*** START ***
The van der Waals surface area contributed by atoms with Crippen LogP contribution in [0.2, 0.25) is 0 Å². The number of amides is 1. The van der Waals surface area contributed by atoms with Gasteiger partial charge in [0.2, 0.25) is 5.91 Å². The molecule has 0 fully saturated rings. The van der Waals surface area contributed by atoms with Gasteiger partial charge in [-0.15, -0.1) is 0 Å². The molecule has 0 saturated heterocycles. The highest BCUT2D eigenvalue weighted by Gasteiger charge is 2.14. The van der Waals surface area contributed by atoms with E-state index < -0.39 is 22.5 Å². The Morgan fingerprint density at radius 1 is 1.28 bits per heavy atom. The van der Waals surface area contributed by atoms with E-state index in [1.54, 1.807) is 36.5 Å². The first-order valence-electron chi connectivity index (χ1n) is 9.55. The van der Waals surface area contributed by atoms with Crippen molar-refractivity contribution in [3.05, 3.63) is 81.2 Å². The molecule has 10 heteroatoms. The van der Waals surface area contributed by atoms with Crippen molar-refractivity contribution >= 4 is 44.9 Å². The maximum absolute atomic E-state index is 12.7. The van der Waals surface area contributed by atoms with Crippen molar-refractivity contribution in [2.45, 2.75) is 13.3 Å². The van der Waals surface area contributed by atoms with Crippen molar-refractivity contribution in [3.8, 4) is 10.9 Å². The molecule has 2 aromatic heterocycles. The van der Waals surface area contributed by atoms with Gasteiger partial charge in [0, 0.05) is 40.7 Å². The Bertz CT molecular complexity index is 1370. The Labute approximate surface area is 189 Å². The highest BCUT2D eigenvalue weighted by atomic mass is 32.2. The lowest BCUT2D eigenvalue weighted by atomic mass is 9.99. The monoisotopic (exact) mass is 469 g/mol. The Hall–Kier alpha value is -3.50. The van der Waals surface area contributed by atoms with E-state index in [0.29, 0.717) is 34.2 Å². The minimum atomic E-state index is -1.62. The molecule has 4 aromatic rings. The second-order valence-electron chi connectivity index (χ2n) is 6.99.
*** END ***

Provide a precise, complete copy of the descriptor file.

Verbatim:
The van der Waals surface area contributed by atoms with Crippen LogP contribution in [0.2, 0.25) is 0 Å². The number of amides is 1. The van der Waals surface area contributed by atoms with Gasteiger partial charge in [0.2, 0.25) is 5.91 Å². The molecule has 0 fully saturated rings. The van der Waals surface area contributed by atoms with Gasteiger partial charge in [-0.15, -0.1) is 0 Å². The molecule has 0 saturated heterocycles. The highest BCUT2D eigenvalue weighted by Gasteiger charge is 2.14. The van der Waals surface area contributed by atoms with E-state index < -0.39 is 22.5 Å². The Morgan fingerprint density at radius 1 is 1.28 bits per heavy atom. The van der Waals surface area contributed by atoms with E-state index in [1.54, 1.807) is 36.5 Å². The first-order valence-electron chi connectivity index (χ1n) is 9.55. The van der Waals surface area contributed by atoms with Crippen molar-refractivity contribution in [3.05, 3.63) is 81.2 Å². The molecule has 10 heteroatoms. The van der Waals surface area contributed by atoms with Crippen molar-refractivity contribution >= 4 is 44.9 Å². The maximum absolute atomic E-state index is 12.7. The van der Waals surface area contributed by atoms with Crippen molar-refractivity contribution in [2.45, 2.75) is 13.3 Å². The van der Waals surface area contributed by atoms with Crippen molar-refractivity contribution in [3.8, 4) is 10.9 Å². The molecule has 2 aromatic heterocycles. The van der Waals surface area contributed by atoms with Gasteiger partial charge in [0, 0.05) is 40.7 Å². The Bertz CT molecular complexity index is 1370. The Labute approximate surface area is 189 Å². The highest BCUT2D eigenvalue weighted by atomic mass is 32.2. The lowest BCUT2D eigenvalue weighted by atomic mass is 9.99. The monoisotopic (exact) mass is 469 g/mol. The Hall–Kier alpha value is -3.50. The van der Waals surface area contributed by atoms with E-state index in [0.29, 0.717) is 34.2 Å². The minimum atomic E-state index is -1.62. The molecule has 4 aromatic rings. The second-order valence-electron chi connectivity index (χ2n) is 6.99.